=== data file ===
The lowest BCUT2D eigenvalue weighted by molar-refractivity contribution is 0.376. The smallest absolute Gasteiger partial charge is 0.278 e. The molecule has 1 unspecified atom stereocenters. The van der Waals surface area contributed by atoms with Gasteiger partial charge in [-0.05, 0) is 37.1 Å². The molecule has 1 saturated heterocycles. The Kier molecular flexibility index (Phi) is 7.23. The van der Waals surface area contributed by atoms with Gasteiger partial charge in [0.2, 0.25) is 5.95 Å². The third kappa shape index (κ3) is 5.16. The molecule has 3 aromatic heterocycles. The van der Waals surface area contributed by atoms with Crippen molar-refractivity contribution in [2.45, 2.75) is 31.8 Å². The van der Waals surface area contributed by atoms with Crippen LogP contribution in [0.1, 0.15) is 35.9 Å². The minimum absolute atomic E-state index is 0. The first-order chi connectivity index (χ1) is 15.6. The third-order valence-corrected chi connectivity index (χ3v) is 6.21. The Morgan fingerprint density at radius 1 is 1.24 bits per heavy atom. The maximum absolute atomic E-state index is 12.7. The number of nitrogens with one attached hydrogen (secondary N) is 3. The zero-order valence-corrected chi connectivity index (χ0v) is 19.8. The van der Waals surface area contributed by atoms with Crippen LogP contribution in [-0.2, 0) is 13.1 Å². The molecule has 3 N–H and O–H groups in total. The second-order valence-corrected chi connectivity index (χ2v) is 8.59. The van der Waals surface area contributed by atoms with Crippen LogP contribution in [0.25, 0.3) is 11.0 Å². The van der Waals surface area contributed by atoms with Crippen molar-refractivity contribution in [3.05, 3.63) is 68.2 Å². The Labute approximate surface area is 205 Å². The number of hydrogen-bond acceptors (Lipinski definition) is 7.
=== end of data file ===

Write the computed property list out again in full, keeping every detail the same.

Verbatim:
The lowest BCUT2D eigenvalue weighted by molar-refractivity contribution is 0.376. The smallest absolute Gasteiger partial charge is 0.278 e. The molecule has 1 unspecified atom stereocenters. The van der Waals surface area contributed by atoms with Gasteiger partial charge in [-0.05, 0) is 37.1 Å². The molecule has 1 saturated heterocycles. The Kier molecular flexibility index (Phi) is 7.23. The van der Waals surface area contributed by atoms with Gasteiger partial charge in [0.2, 0.25) is 5.95 Å². The third kappa shape index (κ3) is 5.16. The molecule has 3 aromatic heterocycles. The van der Waals surface area contributed by atoms with Crippen molar-refractivity contribution in [2.45, 2.75) is 31.8 Å². The van der Waals surface area contributed by atoms with Crippen LogP contribution in [0.1, 0.15) is 35.9 Å². The minimum absolute atomic E-state index is 0. The first-order chi connectivity index (χ1) is 15.6. The third-order valence-corrected chi connectivity index (χ3v) is 6.21. The Morgan fingerprint density at radius 1 is 1.24 bits per heavy atom. The maximum absolute atomic E-state index is 12.7. The number of nitrogens with one attached hydrogen (secondary N) is 3. The zero-order valence-corrected chi connectivity index (χ0v) is 19.8. The van der Waals surface area contributed by atoms with Crippen LogP contribution in [-0.2, 0) is 13.1 Å². The molecule has 3 N–H and O–H groups in total. The second-order valence-corrected chi connectivity index (χ2v) is 8.59. The van der Waals surface area contributed by atoms with Crippen LogP contribution in [0.25, 0.3) is 11.0 Å². The van der Waals surface area contributed by atoms with Crippen molar-refractivity contribution in [3.05, 3.63) is 68.2 Å². The Labute approximate surface area is 205 Å². The number of hydrogen-bond acceptors (Lipinski definition) is 7.